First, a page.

Globe Without Goodbye - The Shore, Revisited (11)
Hello Patrons and potential Patrons!  Adjusting to my new job has proven more difficult than I anticipated, and I wasn't able to get much creative writing done this week.  I am about 1/5th of the way through Linmayu's Patron Reward short fiction; it has involved a measure of research to make detail realistic.  The original artwork that I commissioned for the cover photo has been delayed in production, but the artist has informed me that it will be back on schedule soon.  Without further ado, on with the story!

Nadja told Jeffrey to go back the way he had come, and he followed  her direction. A few steps away from the cave, Nadja began beaming  thoughts to Jeffrey, unbidden. “I was not the first Earth exile to live  and die in this place. The vortex likes to hover in an abandoned  village, making it the center of this world. I tried to make my home in  that village when I first arrived. It’s the only mark of civilization  I’ve seen here and I’ve traveled through the forest, to the foot of the  diamond mountains.”


“I thought that would get  your attention. The mountains are beautiful and very, very big. Much too  big for you to bring back with you.”

“Diamond is a brittle stone. I could chip off some pieces?”

“I’m  probably exaggerating because of their beauty. The mountains are  probably not made of diamond. Maybe you’d travel all that way to learn  they were only common glass.”

“Maybe. Maybe not.” He kept his eyes  on his tracks as he retraced his earlier steps. “Maybe you’re trying to  fake me out because you don’t want me to bring back a diamond that  barely fits inside a wheelbarrow. I’ll figure out what I’m going to do  after I talk to the vortex.” He paused to look around. “Will the world  turn gray again?”

Nadja laughed raucously in his head. He wanted  the nasty sound to stop immediately. It seemed like a disgusting forever  before her thought-beams shifted back into words. “You saw gray before  you came to my cave?”

“Yeah, everything was monochrome.” He started walking again.

“The color came with me, frog-man. You must have a very rigid mind. Did you like the gray?”

“What? No, of course not. It looked ugly.”

“You should thank me for the color I have brought to you. Go on, thank me.”

“Thanks. Sure. Whatever. How do I get to the village?”

 “It  will be visible from this shore once you travel in this direction far  enough. The exiles that built it settled at the mouth of a river. If I  remember right, it will be the very first river we come to. You won’t  have to ford in between. A shame, because fording rivers here is the fun  part.”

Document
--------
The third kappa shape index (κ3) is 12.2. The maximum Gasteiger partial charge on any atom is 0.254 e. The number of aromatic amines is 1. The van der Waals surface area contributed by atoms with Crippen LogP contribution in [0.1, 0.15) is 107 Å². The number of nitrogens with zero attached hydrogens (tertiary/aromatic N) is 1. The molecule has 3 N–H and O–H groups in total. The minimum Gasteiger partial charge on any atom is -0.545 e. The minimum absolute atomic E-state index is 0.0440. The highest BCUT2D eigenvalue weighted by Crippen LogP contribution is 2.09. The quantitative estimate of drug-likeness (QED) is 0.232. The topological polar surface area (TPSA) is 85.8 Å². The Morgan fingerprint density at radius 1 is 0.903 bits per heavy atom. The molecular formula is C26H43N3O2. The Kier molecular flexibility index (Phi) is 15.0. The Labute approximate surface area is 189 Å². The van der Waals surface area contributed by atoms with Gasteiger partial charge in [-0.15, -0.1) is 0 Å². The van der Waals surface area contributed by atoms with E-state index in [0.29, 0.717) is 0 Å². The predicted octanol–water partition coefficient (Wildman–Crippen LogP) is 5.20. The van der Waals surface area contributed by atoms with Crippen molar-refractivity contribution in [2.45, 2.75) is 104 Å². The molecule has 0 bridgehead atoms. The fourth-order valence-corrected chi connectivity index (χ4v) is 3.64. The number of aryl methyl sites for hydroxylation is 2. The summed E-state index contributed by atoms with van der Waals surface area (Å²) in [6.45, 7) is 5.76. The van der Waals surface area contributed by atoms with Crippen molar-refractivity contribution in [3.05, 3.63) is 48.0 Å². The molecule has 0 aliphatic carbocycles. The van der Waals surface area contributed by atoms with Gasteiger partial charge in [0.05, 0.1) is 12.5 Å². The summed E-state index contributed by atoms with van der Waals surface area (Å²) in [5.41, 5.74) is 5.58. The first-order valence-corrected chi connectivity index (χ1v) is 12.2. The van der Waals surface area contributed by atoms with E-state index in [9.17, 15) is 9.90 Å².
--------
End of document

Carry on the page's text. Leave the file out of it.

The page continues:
“Fun? Sounds inconvenient to me. I think I’ll pass on the  fording. I’m amazed at how convenient this village sounds, to be honest  with you.”

Nadja’s thought-beam sounded mournful. “I really wanted  to live in the village. I liked it best there. The huts, the wild  gardens. But the vortex wouldn’t leave, and we just don’t get along. So I  made my cave as close to the village as I could stand to be close to  the vortex.”

“Makes sense, I guess. So what’s between here and there?”

“Not  much. Sand. Water. Me. You were right; to someone of your temperament,  this is a very lonely place. I, however, just feel safe. There aren’t  any animals here you don’t conjure up yourself from memory. At your  level of sophistication, you wouldn’t be able to conjure anything that  would last more than a few minutes. But you won’t get hungry here, so  it’s not like you’ll need to hunt. If you miss eating, go inland, past  the dunes, into the forest, and eat a plant. But you won’t need to, and  while nothing here will poison you, nothing will taste good either. The  plants from the village gardens were the only things I’ve found here  that I actually wanted to eat.”

He wondered if Nadja had told him  the truth. “So you’re seriously saying that all that’s between me and  this vortex is a pile of sand?”

“That’s exactly what I’m saying.”

“How many miles will I have to walk before I reach the village?”

“Stupid  frog-man Jeffrey. Still thinking in miles. You’ll get there when you  get there. Now let me sleep. All this bird speak-chattering has drained  me. I don’t want to talk to you any more.”

He tried beaming some  more thoughts into his shirt-sack but Nadja either couldn’t or wouldn’t  think back to him any more. He guessed that she hadn’t been lying to  him, and that nothing waited for him behind a dune. He didn’t  particularly enjoy “talking” with Nadja anyway, although it did give him  an excuse to theorize about his newfound telepathy. He wondered, as he  walked, how it worked. What other powers would he discover here? Maybe  he would stay, like she had. Maybe he too would see diamond mountains.  Maybe he would travel even further than Nadja had. He could probably  figure it all out after he talked with the vortex. Everything would fall  into place then, he was sure.